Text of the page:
The global database research community has greatly impacted the functionality and performance of data storage and processing systems along the dimensions that define “big data”, i.e., volume, velocity, variety, and veracity. Locally, over the past five years, we have also been working on varying fronts. Among our contributions are: (1) establishing a vision for a database-inspired big data analytics system, which unifies the best of database and distributed systems technologies, and augments it with concepts drawn from compilers (e.g., iterations) and data stream processing, as well as (2) forming a community of researchers and institutions to create the Stratosphere platform to realize our vision. One major result from these activities was Apache Flink, an open-source big data analytics platform and its thriving global community of developers and production users. Although much progress has been made, when looking at the overall big data stack, a major challenge for database research community still remains. That is, how to maintain the ease-of-use despite the increasing heterogeneity and complexity of data analytics, involving specialized engines for various aspects of an end-to-end data analytics pipeline, including, among others, graph-based, linear algebra-based, and relational-based algorithms, and the underlying, increasingly heterogeneous hardware and computing infrastructure. At TU Berlin, DFKI, and the Berlin Big Data Center (BBDC), we aim to advance research in this field via the Mosaics project. Our goal is to remedy some of the heterogeneity challenges that hamper developer productivity and limit the use of data science technologies to just the privileged few, who are coveted experts.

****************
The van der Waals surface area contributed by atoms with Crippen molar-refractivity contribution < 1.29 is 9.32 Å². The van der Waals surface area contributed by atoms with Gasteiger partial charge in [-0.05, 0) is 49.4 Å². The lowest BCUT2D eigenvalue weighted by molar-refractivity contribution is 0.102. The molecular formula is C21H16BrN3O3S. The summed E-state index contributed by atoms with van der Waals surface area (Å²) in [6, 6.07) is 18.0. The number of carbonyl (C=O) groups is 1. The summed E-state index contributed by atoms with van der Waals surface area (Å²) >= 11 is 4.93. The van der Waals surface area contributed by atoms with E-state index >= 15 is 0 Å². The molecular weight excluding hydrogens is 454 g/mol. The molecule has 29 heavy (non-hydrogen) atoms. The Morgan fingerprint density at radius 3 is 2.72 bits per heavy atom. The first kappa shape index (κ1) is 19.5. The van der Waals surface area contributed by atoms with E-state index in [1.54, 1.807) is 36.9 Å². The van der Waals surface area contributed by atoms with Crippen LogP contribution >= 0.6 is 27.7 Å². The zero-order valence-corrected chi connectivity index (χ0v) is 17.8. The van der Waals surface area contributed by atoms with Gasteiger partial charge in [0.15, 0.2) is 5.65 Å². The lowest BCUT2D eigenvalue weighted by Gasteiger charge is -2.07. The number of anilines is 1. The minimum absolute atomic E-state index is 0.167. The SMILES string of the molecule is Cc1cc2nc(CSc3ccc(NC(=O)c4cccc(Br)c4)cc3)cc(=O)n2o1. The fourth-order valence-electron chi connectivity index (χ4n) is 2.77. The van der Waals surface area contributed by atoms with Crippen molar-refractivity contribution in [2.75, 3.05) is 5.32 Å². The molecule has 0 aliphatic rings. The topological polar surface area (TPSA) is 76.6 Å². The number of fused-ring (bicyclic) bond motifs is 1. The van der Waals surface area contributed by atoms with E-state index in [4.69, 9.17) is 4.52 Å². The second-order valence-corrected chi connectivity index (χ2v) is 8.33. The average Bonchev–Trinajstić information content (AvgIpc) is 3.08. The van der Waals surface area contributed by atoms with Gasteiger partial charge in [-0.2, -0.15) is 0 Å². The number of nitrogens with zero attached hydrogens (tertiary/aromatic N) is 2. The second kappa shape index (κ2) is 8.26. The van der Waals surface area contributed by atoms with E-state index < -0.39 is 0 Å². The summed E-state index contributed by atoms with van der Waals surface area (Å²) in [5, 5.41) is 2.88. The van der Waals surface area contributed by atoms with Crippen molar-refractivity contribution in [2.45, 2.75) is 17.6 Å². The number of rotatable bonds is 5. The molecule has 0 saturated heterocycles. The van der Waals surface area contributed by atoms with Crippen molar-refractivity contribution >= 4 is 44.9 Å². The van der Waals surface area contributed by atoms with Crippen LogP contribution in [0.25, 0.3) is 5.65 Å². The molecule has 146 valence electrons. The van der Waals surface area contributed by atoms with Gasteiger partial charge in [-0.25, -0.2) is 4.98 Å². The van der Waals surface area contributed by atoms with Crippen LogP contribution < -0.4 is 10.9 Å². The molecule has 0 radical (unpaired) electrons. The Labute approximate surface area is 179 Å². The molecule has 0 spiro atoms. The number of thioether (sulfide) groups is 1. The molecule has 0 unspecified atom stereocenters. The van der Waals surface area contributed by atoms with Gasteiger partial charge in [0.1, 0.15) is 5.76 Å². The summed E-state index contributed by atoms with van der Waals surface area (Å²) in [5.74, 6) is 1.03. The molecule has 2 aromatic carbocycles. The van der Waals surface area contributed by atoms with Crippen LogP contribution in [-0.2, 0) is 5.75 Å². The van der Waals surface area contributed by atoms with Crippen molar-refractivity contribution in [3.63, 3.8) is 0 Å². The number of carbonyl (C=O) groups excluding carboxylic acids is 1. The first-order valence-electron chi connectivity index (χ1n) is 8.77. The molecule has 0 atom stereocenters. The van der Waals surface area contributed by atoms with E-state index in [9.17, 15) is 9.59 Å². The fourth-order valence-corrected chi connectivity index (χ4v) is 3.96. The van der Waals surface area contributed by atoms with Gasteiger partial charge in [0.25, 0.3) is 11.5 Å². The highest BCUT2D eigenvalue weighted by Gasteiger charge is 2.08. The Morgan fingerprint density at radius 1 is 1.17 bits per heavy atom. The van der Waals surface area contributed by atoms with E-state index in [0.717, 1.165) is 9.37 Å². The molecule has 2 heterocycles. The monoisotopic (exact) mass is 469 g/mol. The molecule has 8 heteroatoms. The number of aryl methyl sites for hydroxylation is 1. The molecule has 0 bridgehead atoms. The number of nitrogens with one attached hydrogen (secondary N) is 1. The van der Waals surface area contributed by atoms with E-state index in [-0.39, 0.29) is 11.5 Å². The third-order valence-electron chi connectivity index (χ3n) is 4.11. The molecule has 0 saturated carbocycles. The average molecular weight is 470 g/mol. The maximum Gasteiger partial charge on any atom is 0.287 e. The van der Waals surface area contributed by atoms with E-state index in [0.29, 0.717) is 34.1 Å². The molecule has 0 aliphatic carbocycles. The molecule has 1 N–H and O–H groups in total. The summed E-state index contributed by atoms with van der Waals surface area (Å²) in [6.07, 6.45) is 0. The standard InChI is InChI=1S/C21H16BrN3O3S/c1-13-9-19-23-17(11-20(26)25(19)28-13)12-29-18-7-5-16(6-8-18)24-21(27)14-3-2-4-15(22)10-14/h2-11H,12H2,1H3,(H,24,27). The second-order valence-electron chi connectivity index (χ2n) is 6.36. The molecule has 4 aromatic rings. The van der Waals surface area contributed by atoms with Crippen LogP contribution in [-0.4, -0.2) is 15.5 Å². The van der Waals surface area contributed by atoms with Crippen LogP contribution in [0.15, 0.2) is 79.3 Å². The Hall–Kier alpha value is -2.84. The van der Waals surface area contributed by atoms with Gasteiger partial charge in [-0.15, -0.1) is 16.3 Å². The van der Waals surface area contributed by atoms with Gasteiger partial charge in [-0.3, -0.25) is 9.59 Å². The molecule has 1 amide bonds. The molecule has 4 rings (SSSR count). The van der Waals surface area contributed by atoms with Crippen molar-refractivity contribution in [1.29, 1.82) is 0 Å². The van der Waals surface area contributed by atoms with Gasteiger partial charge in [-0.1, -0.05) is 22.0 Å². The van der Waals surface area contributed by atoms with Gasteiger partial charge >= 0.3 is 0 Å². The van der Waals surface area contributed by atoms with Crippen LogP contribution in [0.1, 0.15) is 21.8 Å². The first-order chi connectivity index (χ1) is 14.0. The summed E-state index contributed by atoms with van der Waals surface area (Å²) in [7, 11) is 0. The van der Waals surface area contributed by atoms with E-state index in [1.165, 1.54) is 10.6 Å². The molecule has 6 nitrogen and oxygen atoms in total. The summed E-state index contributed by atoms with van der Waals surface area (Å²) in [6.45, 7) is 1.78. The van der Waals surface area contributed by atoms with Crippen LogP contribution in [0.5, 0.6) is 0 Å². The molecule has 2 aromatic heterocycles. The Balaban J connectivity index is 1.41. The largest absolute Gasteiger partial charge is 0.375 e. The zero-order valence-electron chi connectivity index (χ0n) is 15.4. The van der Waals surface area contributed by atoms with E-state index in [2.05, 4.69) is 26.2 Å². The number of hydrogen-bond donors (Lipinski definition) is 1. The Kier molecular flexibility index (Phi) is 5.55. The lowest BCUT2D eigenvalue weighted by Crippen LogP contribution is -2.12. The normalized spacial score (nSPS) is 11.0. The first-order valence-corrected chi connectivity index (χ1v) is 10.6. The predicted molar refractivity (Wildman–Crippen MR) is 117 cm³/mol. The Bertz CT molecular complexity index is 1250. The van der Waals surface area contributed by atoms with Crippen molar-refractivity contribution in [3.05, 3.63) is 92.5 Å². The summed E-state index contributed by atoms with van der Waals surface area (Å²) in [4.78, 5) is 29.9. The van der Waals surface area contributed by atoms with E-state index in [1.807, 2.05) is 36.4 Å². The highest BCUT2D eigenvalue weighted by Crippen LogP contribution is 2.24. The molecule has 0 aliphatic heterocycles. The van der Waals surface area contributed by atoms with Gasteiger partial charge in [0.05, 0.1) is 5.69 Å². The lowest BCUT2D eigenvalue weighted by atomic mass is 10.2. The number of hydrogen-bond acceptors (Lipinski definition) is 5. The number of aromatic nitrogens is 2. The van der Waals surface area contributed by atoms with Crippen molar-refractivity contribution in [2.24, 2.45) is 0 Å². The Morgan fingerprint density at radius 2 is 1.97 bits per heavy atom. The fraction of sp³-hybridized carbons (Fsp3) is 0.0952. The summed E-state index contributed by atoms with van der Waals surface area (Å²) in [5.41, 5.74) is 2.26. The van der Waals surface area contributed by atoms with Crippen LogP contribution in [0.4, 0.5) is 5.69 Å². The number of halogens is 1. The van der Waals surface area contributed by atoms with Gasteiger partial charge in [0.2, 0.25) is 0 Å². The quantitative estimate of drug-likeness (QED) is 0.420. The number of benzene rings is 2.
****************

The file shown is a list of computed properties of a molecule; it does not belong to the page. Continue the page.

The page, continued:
19 January 2018, 14:00
Multimedia Room, 15th Floor, L3S